Valuation has been a persistent theme for investors throughout much of this year. Rising stock prices are a natural part of a bull market, and during periods of volatility, it’s common for investors to start looking for stocks that sell at a discount from their prior highs. However, with asset values at record highs, there are some stocks that continue to be overvalued and are selling at prices far above their intrinsic value.
The intrinsic value of a stock is the price that a share of the company “should” be worth. There are a number of different formulas that investors can use to calculate a company’s intrinsic value. For the purposes of this article, we’ll keep it simple (albeit imperfect) and compare a company’s stock price with the company’s book value.
Book value per share is an indicator of a company’s net asset value on a per-share basis. When a stock has a lower book value per share in relation to its current price per share, it is generally considered to be a sign the stock is overvalued. Here are three stocks that are trading well above their book value and, more importantly, have other less obvious risks.
Is this stock a case of mistaken identity?
The first stock to look at is Shopify (NYSE: SHOP). As of this writing, Shopify is trading at $321.39 which is just under 17 times (16.97) its book value of $18.94 per share. The case for SHOP’s future growth is that it is adding fulfillment services which will expand its addressable market and give the company another source of revenue. More revenue means more profit which can justify investors bidding up the stock. Theoretically, that leads to a higher valuation. Or does it? The concern is that future growth for SHOP is starting with shares that are already trading at a premium. Another concern is that entering the fulfillment business and becoming profitable at it are two different things. Brick-and-mortar retailers such as Walmart and Target have spent multiple billions and are still playing catch up to Amazon. Analysts are projecting the fulfillment part of SHOP’s business will not be profitable until 2023. As part of an emerging trend known as the coordinated economy, Shopify seems to be appealing to investors and consumers as a decentralized, cheaper Amazon. The question becomes is this a case of investors betting on what Shopify is or what they want it to be? That question may be better answered if the economy starts (or continues depending on your outlook) to soften. Analysts may be voicing their opinions as the consensus outlook for SHOP’s stock has been downgraded from Buy to Hold with a consensus price target of $324.92.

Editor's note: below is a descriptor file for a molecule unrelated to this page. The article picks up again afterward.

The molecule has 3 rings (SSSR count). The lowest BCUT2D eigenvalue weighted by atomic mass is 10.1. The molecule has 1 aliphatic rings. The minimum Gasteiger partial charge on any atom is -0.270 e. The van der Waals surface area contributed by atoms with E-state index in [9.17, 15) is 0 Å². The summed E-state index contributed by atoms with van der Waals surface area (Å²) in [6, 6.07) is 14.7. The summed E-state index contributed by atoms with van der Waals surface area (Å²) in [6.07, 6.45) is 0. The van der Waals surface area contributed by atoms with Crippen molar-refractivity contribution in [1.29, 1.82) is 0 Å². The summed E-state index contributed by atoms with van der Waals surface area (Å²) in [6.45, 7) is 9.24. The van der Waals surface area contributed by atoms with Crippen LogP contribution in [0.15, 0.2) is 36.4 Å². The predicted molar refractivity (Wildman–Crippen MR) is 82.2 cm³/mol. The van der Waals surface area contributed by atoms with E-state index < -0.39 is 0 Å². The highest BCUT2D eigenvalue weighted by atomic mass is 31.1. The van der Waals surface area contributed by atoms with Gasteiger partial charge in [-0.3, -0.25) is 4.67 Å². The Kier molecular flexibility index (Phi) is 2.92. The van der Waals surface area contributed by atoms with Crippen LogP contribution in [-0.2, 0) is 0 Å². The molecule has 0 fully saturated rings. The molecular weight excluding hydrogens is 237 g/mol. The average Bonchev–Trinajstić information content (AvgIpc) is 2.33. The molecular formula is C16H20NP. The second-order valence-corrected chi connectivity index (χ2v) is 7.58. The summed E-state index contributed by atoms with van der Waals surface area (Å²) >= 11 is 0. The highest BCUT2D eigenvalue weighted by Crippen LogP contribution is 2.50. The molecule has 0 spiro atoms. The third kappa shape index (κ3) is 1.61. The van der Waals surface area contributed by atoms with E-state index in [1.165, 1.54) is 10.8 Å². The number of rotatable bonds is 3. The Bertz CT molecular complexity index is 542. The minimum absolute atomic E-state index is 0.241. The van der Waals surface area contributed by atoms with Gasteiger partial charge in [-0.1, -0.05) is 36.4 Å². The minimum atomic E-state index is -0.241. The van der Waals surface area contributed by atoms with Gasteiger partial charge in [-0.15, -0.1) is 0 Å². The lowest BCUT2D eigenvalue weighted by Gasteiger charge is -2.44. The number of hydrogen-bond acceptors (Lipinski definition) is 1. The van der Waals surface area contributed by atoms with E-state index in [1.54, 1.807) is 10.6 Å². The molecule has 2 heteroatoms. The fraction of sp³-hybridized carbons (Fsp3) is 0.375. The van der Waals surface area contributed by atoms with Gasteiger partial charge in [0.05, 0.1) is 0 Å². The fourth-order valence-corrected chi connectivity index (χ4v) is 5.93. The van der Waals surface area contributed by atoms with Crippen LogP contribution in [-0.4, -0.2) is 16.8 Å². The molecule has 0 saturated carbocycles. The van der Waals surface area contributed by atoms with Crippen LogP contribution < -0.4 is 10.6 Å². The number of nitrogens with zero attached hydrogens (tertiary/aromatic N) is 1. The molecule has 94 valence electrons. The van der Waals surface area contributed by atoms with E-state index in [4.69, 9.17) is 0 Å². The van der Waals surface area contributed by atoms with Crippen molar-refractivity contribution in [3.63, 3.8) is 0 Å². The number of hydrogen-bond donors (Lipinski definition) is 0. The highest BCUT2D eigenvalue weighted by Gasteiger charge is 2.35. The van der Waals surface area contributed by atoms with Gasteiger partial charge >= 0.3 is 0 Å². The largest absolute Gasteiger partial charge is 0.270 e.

Will this stock be a casualty of the trade war?
Another stock that is telling a cautionary tale is Roku (NASDAQ: ROKU). Roku is selling at over 43 times its book value of $2.23 per share. As one of the dominant names in the streaming world, Roku would seem like a safe bet for future growth. Its advertising platform, which makes up about two-thirds of the company’s business, will continue to benefit as more consumers cut the cord and additional streaming services competing for viewers. The challenge for Roku is the other third of their business – the Roku sticks that deliver its service and the smart televisions that have Roku pre-installed. These devices are made in China and company insiders were expressing public concern about the effect of the trade war and that was before the Trump administration announced their intention to extend the tariffs. However, the company may have more reason to be concerned about the decision made by electronics maker TCL to sell off the majority of their business including their television manufacturing – specifically Roku TVs. In the long term, Roku’s stock may just be scratching the surface of its potential. But investors have become accustomed to ROKU’s share price vastly outpacing the market and should prepare for an inevitable slowing of share price appreciation.
The sky is not the limit for this stock
Finally, let’s take a look at Etsy (NASDAQ: ETSY). Etsy and Shopify are cruising down the same river, but they are in very differently sized boats. Etsy is a niche player and does very well, even weathering the entrance of Amazon into its crafting market. After successfully raising their seller fees in 2018, the company saw a big lift in revenue, margins, and stock price. However, with prices well off their 52-week highs, investors seem to be rightfully questioning the company’s future growth prospects. Even with that correction, the stock is still trading at over 16 times book value. In their most recent earnings report, the company came in just under analysts’ revenue estimates and met their EPS estimate. The consensus price target of $71.46 comes in just under their 52-week high suggesting that analysts are figuring Etsy’s stock may have already seen its best days.
Don’t ignore the caution signs in this market
During a bull market like the one we’re experiencing, it’s not uncommon for many stocks to get “ahead of their skis”. In fact, just based on book value, you could make a case that almost every stock is overvalued.
But as the saying goes, you can’t fight the tape. There are many stocks that will brush aside concerns about valuation and continue to march forward. You have to stay in the market. But your quest for growth doesn’t mean you can’t proceed with caution. And that’s the case with these three stocks.